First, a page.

For adoptive parents in Georgia, ten days is a long time to wait for birth parents to change their mind. But a new law will speed up the process. 

Stephanie Maupin and her 14-year-old daughter, Kate, remember the twenty newborns they have had in their care. Their home is the first stop for adopted babies before they’re placed with a new family. 

“We change diapers, we’re feeding babies constantly and just loving this child,” Maupin said. 

The babies stay with the family — a Caring Home Family for Open Door Adoption — for ten days. That’s how long birth parents have to change their minds. 

“It’s ten days to say, I don’t know what I did. Why did I do it? No questions asked. Revoked,” says adoption attorney Birney Bull. 

A new Georgia Law reduces the number of days to four. It’s a move Bull says puts too much pressure on birth parents.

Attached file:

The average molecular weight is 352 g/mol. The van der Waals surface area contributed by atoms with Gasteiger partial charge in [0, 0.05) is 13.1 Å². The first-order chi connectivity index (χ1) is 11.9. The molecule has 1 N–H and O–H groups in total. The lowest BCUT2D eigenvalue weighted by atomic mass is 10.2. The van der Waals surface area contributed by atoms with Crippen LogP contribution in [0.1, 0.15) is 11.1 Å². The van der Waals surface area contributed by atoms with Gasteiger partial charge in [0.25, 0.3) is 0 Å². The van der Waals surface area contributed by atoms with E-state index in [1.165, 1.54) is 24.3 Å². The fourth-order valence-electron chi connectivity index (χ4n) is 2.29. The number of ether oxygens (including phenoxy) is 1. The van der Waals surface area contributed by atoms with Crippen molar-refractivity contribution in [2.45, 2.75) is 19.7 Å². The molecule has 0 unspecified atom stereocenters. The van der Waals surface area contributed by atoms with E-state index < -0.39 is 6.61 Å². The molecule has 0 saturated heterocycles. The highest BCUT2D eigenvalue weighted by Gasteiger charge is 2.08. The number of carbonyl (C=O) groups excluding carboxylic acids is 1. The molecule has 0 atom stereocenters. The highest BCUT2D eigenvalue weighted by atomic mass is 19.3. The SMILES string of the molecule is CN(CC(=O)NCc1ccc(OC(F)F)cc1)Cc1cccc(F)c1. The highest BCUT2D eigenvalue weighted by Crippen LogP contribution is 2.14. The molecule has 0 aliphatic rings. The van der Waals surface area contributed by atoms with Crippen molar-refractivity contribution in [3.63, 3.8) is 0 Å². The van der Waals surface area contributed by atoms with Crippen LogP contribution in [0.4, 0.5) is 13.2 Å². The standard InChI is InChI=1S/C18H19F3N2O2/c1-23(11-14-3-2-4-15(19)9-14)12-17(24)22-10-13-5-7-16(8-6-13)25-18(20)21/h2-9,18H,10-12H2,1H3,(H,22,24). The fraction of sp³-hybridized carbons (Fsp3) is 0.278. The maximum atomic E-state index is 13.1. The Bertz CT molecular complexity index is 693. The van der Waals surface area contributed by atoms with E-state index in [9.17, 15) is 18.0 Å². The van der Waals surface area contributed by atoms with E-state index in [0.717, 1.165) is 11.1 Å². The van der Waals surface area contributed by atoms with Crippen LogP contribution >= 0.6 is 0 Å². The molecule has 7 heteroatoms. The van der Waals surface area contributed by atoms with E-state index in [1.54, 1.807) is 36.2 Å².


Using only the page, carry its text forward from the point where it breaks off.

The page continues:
“If the birth parents feel like they are trusted, respected and honored in the relationship, trust can grow,” he said. “If they feel like they’re disrespected and shrugged off under the rug, it’s harder for trust to grow.”

Other states already have shorter waiting periods. Lawmakers say this law will encourage more people to adopt in Georgia. 

“Four days as opposed to ten. Is that respecting them? Is that asking them to trust the process? No.” said Bull. “It’s saying, hurry up and give us your child and get out of the way. Please, so we can get on with our lives.” 

For the Maupins, the change is music to their ears. 

“We’re very happy about the reduced revocation period because as a caring home, our primary interest is the health and wellbeing of the child. So the earlier we can begin facilitating that bond with the parent — whether that’s a birth parent or an adoptive parent — the better,” said Maupin.